Mental health specialists refer to bipolar disorder by type: Type I bipolar disorder involves extreme upswings in mood (mania) coupled with downward spirals. In Type II, the upward swings are more mild (hypomania), but the frequency and intensity of the depressive phase is often severe. Since the elevated mood states of Type II are relatively mild, they are often missed and the bipolar nature of the illness goes undiagnosed.

Consumers affected by Bipolar Disorder

Manic-depression affects more than 2% of the general population over a lifetime. Unfortunately, due to the stigma surrounding the illness, misdiagnosis, and the propensity of those with manic-depression to deny that anything is wrong, only a fraction of these people ever receive treatment. Although the illness can occur at any age, fully half of cases begin before age 20. The disorder occurs about equally in men and women, and, because it tends to run in families, there appears to be a strong genetic link. In addition, this illness can have profound effects on friends and family members.

Symptoms of Depression

  • Persistent sad, anxious or empty mood
  • Feelings of hopelessness or pessimism
  • Feelings of guilt, worthlessness, or helplessness
  • Loss of interest or pleasure in ordinary activities
  • Decreased energy, a feeling of fatigue
  • Difficulty concentrating or making decisions
  • Restlessness or irritability
  • Inability to sleep or oversleeping
  • Changes in appetite or weight
  • Unexplained aches and pains
  • Thoughts of death or suicide

Symptoms of Mania

  • Extreme irritability and distractibility
  • Excessive “high” or euphoric feelings
  • Increased energy, activity, restlessness
  • Racing thoughts, rapid speech
  • Decreased need for sleep
  • Unrealistic beliefs in one’s abilities and powers
  • Increased sexual drive
  • Abuse of drugs or alcohol
  • Reckless behavior such as spending sprees
  • Rash business decisions, or erratic driving
  • In severe cases, hallucinations and loss of reason

Treatment options

Medication: Varying medicines are effective in the treatment of bipolar disorder. Several types of antidepressants can help relieve the depressive phase of the illness, including the newer selective serotonin reuptake inhibitors (SSRIs), which are often combined with a mood-stabilizer such as lithium. SSRIs have proven to be effective, safe, and have relatively minor adverse effects. Lithium salts have been used for many years to stabilize mood swings and remain an important part of manic-depressive treatment. In addition, anticonvulsants, medicines initially used for treating epileptic consumers, have recently proven very effective in treating mania. In acute mania, doctors may also prescribe antipsychotics to help control hallucinations and restore rational thinking. Long-term stability can be enhanced with lithium, and other alternatives are under investigation.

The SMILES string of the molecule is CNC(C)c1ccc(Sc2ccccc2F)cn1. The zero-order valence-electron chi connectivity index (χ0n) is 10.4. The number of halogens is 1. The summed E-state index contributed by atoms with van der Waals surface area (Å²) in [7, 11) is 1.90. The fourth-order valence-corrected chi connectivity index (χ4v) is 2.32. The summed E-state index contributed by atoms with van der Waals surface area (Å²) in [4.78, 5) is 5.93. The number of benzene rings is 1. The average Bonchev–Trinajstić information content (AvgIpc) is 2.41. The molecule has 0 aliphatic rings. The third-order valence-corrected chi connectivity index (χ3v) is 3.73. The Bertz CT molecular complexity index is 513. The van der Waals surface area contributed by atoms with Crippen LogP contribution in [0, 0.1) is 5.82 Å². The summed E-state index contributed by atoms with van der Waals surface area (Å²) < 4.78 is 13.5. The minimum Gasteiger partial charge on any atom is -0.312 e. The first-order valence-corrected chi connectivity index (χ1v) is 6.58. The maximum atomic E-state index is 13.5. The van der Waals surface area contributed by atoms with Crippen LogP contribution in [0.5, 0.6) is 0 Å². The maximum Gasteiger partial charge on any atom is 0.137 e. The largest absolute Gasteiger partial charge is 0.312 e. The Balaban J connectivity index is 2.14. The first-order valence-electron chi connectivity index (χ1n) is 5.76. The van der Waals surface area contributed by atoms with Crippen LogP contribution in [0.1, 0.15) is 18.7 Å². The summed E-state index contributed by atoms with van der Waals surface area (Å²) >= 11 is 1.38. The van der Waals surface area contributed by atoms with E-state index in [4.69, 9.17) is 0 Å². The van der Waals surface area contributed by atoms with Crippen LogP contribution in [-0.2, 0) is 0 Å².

Psychotherapy: Talking therapy can be an important part of treatment for consumers, as well as for their friends and family members. Talking therapy can help eliminate behaviors, thought patterns, problems with current relationships or difficulties in managing the illness that may be caused by or contribute to the disorder.

Borderline Personality Disorder (BPD)

Symptoms of BPD

  • Mood swings
  • Periods of intense depression, irritability, and/or anxiety lasting from a few hours to a few days
  • Inappropriate, intense or uncontrolled anger
  • Impulsiveness in spending, sex, substance use, shoplifting, reckless driving, or binge eating
  • Recurring suicidal threats or self-injurious behavior
  • Unstable, intense personal relationships
  • Extreme black-and-white views of people and experiences, sometimes alternating between “all good” idealization and “all bad” devaluation
  • Persistent uncertainly about self-image, long-term goals, friendships and values
  • Chronic boredom or feelings of emptiness
  • Frantic efforts to avoid real or imagined abandonment

Treatment for BPD


  • Reduces anxiety, depression and impulsivity
  • Helps one deal with harmful patterns of thinking and interacting
  • Fails to correct ingrained character difficulties
  • Antidepressants
  • Anticonvulsants
  • Neuroleptics


Short-term hospitalization when necessary during times of extreme stress, impulsivity or substance abuse

  • Generally difficult and long term
  • BPD symptoms often interfere with therapy
  • Usually effective

What is BPD?

  • Fairly common biologically based disorder
  • Characterized by impulsivity and instability in mood, self-image and personal relationships
  • Diagnosed more often in females than in males

Causes of BPD

  • Unclear, but psychological and biological factors may be involved
  • Originally thought to border on schizophrenia
  • Related to serious depressive illness
  • Associated with neurological and attention deficit disorders
  • Difficulties in psychological development during childhood due to such things as abuse or neglect may create identity and personality problems
  • More research is needed

Simultaneously present disorders

  • Serious depressive illness, including bipolar disorder
  • Eating disorders
  • Alcohol/drug abuse
  • Sleep disorder